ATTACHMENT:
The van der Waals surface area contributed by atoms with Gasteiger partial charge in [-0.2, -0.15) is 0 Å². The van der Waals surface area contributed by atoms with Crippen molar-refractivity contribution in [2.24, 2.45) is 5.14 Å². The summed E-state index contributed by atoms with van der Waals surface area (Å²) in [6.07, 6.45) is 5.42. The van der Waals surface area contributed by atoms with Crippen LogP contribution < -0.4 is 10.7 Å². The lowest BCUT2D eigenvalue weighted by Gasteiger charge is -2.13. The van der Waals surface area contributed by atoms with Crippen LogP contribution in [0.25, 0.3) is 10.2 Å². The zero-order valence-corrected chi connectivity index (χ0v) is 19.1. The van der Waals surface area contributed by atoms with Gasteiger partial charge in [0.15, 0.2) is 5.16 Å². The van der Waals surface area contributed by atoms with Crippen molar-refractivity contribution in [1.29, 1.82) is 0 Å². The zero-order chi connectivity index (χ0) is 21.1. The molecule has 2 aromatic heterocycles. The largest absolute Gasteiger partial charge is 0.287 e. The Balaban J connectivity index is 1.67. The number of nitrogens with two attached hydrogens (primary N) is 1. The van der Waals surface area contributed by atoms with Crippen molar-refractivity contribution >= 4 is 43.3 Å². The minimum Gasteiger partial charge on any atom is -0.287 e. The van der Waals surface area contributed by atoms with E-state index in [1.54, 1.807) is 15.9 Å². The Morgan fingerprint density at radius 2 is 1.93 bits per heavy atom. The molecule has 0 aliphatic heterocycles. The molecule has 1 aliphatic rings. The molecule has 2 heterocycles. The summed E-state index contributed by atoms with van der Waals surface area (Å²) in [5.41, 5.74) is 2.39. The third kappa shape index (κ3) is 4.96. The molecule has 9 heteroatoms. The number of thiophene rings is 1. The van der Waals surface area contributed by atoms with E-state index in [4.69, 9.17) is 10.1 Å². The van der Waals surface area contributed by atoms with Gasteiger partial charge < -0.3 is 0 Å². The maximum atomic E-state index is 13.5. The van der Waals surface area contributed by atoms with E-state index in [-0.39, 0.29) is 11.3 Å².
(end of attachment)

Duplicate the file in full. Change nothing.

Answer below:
The van der Waals surface area contributed by atoms with Gasteiger partial charge in [-0.2, -0.15) is 0 Å². The van der Waals surface area contributed by atoms with Crippen molar-refractivity contribution in [2.24, 2.45) is 5.14 Å². The summed E-state index contributed by atoms with van der Waals surface area (Å²) in [6.07, 6.45) is 5.42. The van der Waals surface area contributed by atoms with Crippen LogP contribution < -0.4 is 10.7 Å². The lowest BCUT2D eigenvalue weighted by Gasteiger charge is -2.13. The van der Waals surface area contributed by atoms with Crippen LogP contribution in [0.25, 0.3) is 10.2 Å². The zero-order valence-corrected chi connectivity index (χ0v) is 19.1. The van der Waals surface area contributed by atoms with Gasteiger partial charge in [0.15, 0.2) is 5.16 Å². The van der Waals surface area contributed by atoms with Crippen molar-refractivity contribution in [1.29, 1.82) is 0 Å². The zero-order chi connectivity index (χ0) is 21.1. The molecule has 2 aromatic heterocycles. The largest absolute Gasteiger partial charge is 0.287 e. The Balaban J connectivity index is 1.67. The number of nitrogens with two attached hydrogens (primary N) is 1. The van der Waals surface area contributed by atoms with Crippen molar-refractivity contribution >= 4 is 43.3 Å². The minimum Gasteiger partial charge on any atom is -0.287 e. The van der Waals surface area contributed by atoms with E-state index in [1.54, 1.807) is 15.9 Å². The Morgan fingerprint density at radius 2 is 1.93 bits per heavy atom. The molecule has 0 aliphatic heterocycles. The molecule has 1 aliphatic rings. The molecule has 2 heterocycles. The summed E-state index contributed by atoms with van der Waals surface area (Å²) in [5.41, 5.74) is 2.39. The third kappa shape index (κ3) is 4.96. The molecule has 9 heteroatoms. The number of thiophene rings is 1. The van der Waals surface area contributed by atoms with E-state index in [4.69, 9.17) is 10.1 Å². The van der Waals surface area contributed by atoms with Gasteiger partial charge < -0.3 is 0 Å². The maximum atomic E-state index is 13.5. The van der Waals surface area contributed by atoms with E-state index in [-0.39, 0.29) is 11.3 Å².